They pulled into the parking lot of the pizza restaurant. He stopped the car and unbuckled his seatbelt, but she didn’t unbuckle hers.
“I’m not sure about pizza,” she said.
“OK,” he said.
“It takes a long time.”
“I just don’t feel like sitting for so long.”
“Also, pizza doesn’t sound good to me.”
“Where should we go?”
“I don’t know.”
He looked at her, hoping to read a restaurant preference in her expression. She looked ahead through the windshield.
He suggested a family restaurant where they usually ordered Monte Christo sandwiches.
“OK,” she said.
“If the food’s not too heavy.”
After pulling into the parking lot, he turned off the car, but did not unbuckle his seatbelt. She did not unbuckle hers, either.
“What do you think?” he asked.
“I’m not sure.”
“It’s awfully bright in there.”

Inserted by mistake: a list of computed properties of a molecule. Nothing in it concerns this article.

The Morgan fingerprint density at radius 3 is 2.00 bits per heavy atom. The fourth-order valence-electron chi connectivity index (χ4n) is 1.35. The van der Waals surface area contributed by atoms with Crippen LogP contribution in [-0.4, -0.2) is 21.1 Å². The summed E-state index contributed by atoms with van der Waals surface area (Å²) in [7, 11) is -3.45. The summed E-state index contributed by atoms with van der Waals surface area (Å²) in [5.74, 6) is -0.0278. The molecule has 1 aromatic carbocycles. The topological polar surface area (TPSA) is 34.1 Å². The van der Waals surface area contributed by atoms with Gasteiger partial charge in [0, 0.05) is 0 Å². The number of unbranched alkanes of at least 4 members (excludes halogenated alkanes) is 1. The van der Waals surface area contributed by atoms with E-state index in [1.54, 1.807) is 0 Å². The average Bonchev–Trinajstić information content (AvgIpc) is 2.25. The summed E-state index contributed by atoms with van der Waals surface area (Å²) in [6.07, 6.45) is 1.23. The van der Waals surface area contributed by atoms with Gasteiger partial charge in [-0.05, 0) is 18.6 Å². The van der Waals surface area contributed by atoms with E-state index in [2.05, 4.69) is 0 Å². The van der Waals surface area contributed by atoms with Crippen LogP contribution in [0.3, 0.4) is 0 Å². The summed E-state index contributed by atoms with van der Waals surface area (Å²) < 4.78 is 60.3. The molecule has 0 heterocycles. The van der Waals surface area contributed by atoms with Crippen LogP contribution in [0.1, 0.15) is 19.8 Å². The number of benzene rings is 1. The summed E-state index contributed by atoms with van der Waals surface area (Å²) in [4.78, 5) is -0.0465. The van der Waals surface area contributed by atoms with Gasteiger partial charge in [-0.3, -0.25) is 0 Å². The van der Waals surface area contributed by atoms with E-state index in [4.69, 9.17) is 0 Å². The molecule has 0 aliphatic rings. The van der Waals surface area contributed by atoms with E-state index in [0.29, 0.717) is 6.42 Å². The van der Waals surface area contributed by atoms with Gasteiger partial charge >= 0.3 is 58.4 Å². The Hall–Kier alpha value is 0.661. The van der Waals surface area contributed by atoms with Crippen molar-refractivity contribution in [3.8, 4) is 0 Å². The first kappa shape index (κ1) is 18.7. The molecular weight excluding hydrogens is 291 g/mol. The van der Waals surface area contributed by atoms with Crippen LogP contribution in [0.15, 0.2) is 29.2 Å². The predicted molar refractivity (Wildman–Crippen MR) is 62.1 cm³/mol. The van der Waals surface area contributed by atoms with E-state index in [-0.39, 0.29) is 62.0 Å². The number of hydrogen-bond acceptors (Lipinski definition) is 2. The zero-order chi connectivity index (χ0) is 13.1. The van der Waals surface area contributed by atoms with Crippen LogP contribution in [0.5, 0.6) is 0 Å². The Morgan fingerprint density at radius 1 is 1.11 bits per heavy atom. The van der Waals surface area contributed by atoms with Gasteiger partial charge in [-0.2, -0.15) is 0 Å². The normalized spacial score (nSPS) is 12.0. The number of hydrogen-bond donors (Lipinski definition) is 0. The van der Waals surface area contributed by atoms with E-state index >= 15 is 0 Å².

“And the booths aren’t too comfortable.”
“That’s true. I suppose we could get a table with chairs?”
It was summer, still daylight.
“Any ideas?” he asked.
He thought about the five or so restaurants that they rotated among. For each, he attempted to picture her sitting at a table, ordering, eating—tried to sense how the setting or food would influence her pleasure or acquiescence.
He suggested a popular fast-food restaurant, and she said yes, but as they approached she said that she thought she might want something nicer. He looked for a clue in the word “nicer.”
“I have an idea,” he said.
The Mediterranean restaurant was on a hill, its parking lot slightly down the hill, and so a bit more exertion than usual was required to walk from the car to the front door.
At the host station, she asked to see a menu.
“Mmm,” she said.
“The rice dish? You liked it last time.”
“I don’t know,” she said. “I don’t really see anything I want.”
In the car, he bucked his seatbelt, but she did not buckle hers. She began to cry.
“Why didn’t you stop me?” she said.